In a great "Random Roles" piece for the AV Club, Jon Lovitz reveals that at one point early on, he and SNL alum Dana Carvey were being eyed for the lead roles in "Bad Boys." "But yeah, [Don] Simpson and [Jerry] Bruckheimer, they wanted Dana, and then they added me into it afterward. But the script—oh, another George Gallo script—the script was awful. They rewrote it for three months, but Disney didn’t want to do the new script. They wanted to do the original one, and it ended up going to Columbia. And Barry Josephson—who is a friend and used to be my manager—he decided to make it with two black actors, and that’s what happened. It was disappointing. I wanted to do it."
Lovitz goes on to say that Smith and Lawrence were "great" in the film, and his hesitation to work on a script by George Gallo isn't surprising. His recollection of working on the Gallo written and directed "Trapped In Paradise" is too good to chop up here, but we'll give you this great opening salvo: "Well, I feel like I’m very fortunate to be in movies at all, but I called it Trapped In Shit."
But that's not all Lovtiz chatted about. The actor revealed some very interesting details about Andy Kornbluth, his memorable character from the unforgettable opening scene of "Happiness." Firstly, Lovitz has nothing but the most effusive of praise for Todd Solondz, whose writing he compares to Shakespeare, Gershwin, Tchaikovsky and Liszt and adds, "Everyone goes, 'What’s Todd Solondz like?' And I say, 'Well, if Penny Marshall and Woody Allen had a kid, it’d be Todd.'"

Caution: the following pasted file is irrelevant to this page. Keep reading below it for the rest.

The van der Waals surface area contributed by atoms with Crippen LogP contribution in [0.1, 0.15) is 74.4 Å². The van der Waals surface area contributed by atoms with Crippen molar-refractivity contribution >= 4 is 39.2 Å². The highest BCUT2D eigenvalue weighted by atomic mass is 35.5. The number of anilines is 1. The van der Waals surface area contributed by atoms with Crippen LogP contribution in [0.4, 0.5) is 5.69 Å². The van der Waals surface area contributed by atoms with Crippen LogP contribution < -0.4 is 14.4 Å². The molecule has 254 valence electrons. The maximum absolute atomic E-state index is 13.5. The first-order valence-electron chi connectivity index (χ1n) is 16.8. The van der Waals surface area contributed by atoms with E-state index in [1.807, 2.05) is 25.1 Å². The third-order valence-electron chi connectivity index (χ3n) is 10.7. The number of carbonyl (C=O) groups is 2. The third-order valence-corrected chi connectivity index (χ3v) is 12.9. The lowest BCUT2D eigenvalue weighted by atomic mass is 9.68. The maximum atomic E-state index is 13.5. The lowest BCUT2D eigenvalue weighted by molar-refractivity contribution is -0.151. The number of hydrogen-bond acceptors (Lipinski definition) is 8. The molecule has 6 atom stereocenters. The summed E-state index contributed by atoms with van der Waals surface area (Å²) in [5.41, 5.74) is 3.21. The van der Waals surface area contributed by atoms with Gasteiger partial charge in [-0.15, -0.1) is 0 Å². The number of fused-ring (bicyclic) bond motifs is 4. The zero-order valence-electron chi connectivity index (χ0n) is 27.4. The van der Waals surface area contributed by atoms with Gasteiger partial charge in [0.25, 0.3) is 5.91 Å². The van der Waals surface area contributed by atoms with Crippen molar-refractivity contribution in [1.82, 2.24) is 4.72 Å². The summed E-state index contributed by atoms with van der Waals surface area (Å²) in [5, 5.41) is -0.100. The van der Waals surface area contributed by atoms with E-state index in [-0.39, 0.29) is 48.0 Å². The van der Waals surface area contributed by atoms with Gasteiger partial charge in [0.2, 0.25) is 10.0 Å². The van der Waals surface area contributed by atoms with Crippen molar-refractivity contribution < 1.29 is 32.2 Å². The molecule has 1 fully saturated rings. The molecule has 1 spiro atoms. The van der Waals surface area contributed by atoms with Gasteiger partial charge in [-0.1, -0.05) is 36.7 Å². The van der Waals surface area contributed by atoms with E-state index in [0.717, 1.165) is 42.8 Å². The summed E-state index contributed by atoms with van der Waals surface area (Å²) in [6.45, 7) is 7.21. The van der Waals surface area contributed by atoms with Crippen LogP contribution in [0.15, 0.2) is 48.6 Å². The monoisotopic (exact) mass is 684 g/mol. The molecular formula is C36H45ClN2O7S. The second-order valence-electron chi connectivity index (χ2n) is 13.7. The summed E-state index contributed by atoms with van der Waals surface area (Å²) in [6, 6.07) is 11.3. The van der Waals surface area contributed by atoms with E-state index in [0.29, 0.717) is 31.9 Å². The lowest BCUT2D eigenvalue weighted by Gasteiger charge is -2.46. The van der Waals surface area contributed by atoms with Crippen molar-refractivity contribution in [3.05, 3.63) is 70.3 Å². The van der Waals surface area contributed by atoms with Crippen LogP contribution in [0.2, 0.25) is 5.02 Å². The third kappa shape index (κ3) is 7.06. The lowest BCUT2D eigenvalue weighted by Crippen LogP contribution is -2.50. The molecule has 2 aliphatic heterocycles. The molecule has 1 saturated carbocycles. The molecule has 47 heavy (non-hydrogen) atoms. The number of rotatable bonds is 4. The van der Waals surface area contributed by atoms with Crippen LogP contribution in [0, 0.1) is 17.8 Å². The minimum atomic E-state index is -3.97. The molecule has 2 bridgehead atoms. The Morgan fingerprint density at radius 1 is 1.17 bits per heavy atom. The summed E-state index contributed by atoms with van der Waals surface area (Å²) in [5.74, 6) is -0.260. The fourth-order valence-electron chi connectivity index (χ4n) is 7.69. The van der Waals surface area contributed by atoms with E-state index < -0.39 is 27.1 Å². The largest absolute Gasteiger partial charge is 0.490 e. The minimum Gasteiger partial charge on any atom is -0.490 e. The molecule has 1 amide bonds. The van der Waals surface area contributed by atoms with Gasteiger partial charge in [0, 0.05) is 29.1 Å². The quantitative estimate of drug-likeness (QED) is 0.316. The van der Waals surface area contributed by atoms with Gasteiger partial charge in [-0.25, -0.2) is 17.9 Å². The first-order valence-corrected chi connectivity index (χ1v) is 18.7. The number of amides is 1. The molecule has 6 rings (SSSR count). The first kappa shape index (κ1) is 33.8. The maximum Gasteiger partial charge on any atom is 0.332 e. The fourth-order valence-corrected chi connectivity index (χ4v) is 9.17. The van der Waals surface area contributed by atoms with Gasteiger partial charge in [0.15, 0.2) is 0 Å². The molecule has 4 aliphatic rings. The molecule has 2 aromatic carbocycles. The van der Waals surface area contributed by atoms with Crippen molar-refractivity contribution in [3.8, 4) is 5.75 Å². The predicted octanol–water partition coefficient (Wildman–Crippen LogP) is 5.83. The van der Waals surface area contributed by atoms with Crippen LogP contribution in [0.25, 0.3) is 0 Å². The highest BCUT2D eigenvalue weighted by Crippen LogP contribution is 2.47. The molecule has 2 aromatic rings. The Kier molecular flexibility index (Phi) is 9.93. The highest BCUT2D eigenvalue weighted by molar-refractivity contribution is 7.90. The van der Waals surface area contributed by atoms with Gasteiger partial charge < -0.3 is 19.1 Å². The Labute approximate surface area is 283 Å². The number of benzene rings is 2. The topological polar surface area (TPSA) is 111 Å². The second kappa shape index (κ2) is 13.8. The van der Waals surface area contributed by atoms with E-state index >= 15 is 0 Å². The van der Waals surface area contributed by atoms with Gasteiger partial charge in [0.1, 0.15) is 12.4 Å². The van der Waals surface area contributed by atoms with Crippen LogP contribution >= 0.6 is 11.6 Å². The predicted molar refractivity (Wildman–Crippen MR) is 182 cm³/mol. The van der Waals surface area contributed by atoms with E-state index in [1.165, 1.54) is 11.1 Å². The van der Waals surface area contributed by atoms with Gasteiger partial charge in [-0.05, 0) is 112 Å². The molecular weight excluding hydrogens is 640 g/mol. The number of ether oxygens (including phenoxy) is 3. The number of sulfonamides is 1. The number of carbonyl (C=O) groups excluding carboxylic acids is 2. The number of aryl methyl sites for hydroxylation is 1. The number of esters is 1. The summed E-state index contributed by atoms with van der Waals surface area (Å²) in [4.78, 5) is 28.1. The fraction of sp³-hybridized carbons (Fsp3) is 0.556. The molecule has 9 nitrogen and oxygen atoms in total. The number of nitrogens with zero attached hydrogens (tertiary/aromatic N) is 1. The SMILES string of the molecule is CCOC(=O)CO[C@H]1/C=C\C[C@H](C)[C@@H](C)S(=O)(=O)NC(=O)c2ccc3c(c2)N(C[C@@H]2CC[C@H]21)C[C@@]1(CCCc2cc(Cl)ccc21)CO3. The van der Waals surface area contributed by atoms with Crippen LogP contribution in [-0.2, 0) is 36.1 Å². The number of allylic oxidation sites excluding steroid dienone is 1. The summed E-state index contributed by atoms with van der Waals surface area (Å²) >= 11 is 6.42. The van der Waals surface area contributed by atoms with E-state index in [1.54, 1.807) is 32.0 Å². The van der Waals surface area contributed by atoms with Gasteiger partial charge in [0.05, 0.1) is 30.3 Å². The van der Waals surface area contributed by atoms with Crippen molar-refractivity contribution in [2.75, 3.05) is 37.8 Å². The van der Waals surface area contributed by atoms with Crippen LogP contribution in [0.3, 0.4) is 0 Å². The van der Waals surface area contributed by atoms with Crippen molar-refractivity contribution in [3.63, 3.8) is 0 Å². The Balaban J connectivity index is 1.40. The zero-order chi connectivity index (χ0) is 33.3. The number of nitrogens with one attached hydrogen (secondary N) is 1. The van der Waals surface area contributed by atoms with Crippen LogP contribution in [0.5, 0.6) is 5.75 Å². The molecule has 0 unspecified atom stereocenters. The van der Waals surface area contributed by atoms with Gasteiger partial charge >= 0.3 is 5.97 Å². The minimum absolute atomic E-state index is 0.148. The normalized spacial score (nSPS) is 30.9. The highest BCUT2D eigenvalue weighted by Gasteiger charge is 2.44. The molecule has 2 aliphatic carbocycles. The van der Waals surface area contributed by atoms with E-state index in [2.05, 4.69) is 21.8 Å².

If you've seen "Life During Wartime," the quasi-sequel to "Happiness," you'll know that Paul Reubens takes over the role from Lovitz, playing the ghost of his character. But what you don't know is that originally Lovitz filmed his character's suicide in a sequence that was ultimately cut from the original film. "That was in the movie, and then they cut it. I have that one scene in the beginning, and then there was another scene where I drop her off, and I don’t even look at her. And then there’s a third scene where I’m in my bedroom, and I end up killing myself. I drink and then take pills. For whatever reason, he cut those two scenes. When you have three scenes, it’s kind of like the beginning, middle, and end. You know everything—the actor knows, but the character doesn’t. You make specific choices that set up the next scenes. You’re doing certain things, so that by the time you get to the part where the guy kills himself, you understand why he was so upset, and also you understand that there’s something wrong with this guy. You make certain choices. The scene they shot where I drink, take some pills, and put a bag over my head, I had the ashtray. I’m petting it like it’s her. Todd didn’t write that—I added that part. And in the scene, the phone rings and the answering machine answers, and it’s her. She goes, 'Hey, maybe we could go out again. I changed my mind.' I’m like [makes a choking sound], and I drop dead. [Laughs.]"
So, a little something to file away in your movie trivia folder. The rest of the interview with Lovitz is hilarious and fascinating and is pretty much a must-read. But "Bad Boys" with Lovitz and Carvey? Yeah, probably a good thing it ultimately didn't happen.